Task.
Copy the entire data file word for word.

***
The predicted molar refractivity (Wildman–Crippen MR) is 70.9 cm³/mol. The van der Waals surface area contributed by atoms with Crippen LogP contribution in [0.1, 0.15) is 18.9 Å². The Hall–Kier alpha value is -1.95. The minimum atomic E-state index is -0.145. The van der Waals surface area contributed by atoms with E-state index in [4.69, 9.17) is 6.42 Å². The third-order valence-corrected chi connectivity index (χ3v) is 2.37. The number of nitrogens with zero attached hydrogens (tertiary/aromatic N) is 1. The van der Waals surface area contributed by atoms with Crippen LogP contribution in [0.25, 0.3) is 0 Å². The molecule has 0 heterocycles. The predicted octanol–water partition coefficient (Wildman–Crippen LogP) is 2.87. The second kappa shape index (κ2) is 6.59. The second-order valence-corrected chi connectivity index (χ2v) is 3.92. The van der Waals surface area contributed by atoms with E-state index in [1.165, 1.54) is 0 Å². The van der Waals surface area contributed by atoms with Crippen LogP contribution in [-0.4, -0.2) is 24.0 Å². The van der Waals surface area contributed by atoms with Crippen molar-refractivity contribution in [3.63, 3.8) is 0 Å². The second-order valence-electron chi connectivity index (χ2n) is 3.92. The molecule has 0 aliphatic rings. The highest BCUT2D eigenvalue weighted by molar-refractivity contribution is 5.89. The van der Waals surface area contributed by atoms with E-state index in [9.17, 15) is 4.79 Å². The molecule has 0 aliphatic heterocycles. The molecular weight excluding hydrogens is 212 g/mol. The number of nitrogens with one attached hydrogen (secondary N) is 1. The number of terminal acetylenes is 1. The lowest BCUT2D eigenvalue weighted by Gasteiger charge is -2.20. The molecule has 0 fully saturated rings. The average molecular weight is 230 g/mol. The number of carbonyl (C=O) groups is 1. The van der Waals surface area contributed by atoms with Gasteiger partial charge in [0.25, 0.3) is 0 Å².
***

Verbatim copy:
The predicted molar refractivity (Wildman–Crippen MR) is 70.9 cm³/mol. The van der Waals surface area contributed by atoms with Crippen LogP contribution in [0.1, 0.15) is 18.9 Å². The Hall–Kier alpha value is -1.95. The minimum atomic E-state index is -0.145. The van der Waals surface area contributed by atoms with E-state index in [4.69, 9.17) is 6.42 Å². The third-order valence-corrected chi connectivity index (χ3v) is 2.37. The number of nitrogens with zero attached hydrogens (tertiary/aromatic N) is 1. The van der Waals surface area contributed by atoms with Crippen LogP contribution in [0.25, 0.3) is 0 Å². The molecule has 0 heterocycles. The predicted octanol–water partition coefficient (Wildman–Crippen LogP) is 2.87. The second kappa shape index (κ2) is 6.59. The second-order valence-corrected chi connectivity index (χ2v) is 3.92. The van der Waals surface area contributed by atoms with E-state index in [1.165, 1.54) is 0 Å². The van der Waals surface area contributed by atoms with Crippen LogP contribution in [-0.4, -0.2) is 24.0 Å². The van der Waals surface area contributed by atoms with Crippen molar-refractivity contribution in [3.63, 3.8) is 0 Å². The second-order valence-electron chi connectivity index (χ2n) is 3.92. The molecule has 0 aliphatic rings. The highest BCUT2D eigenvalue weighted by molar-refractivity contribution is 5.89. The van der Waals surface area contributed by atoms with E-state index in [9.17, 15) is 4.79 Å². The molecule has 0 aliphatic heterocycles. The molecular weight excluding hydrogens is 212 g/mol. The number of nitrogens with one attached hydrogen (secondary N) is 1. The number of terminal acetylenes is 1. The lowest BCUT2D eigenvalue weighted by Gasteiger charge is -2.20. The molecule has 0 fully saturated rings. The average molecular weight is 230 g/mol. The number of carbonyl (C=O) groups is 1. The van der Waals surface area contributed by atoms with Gasteiger partial charge in [0.25, 0.3) is 0 Å².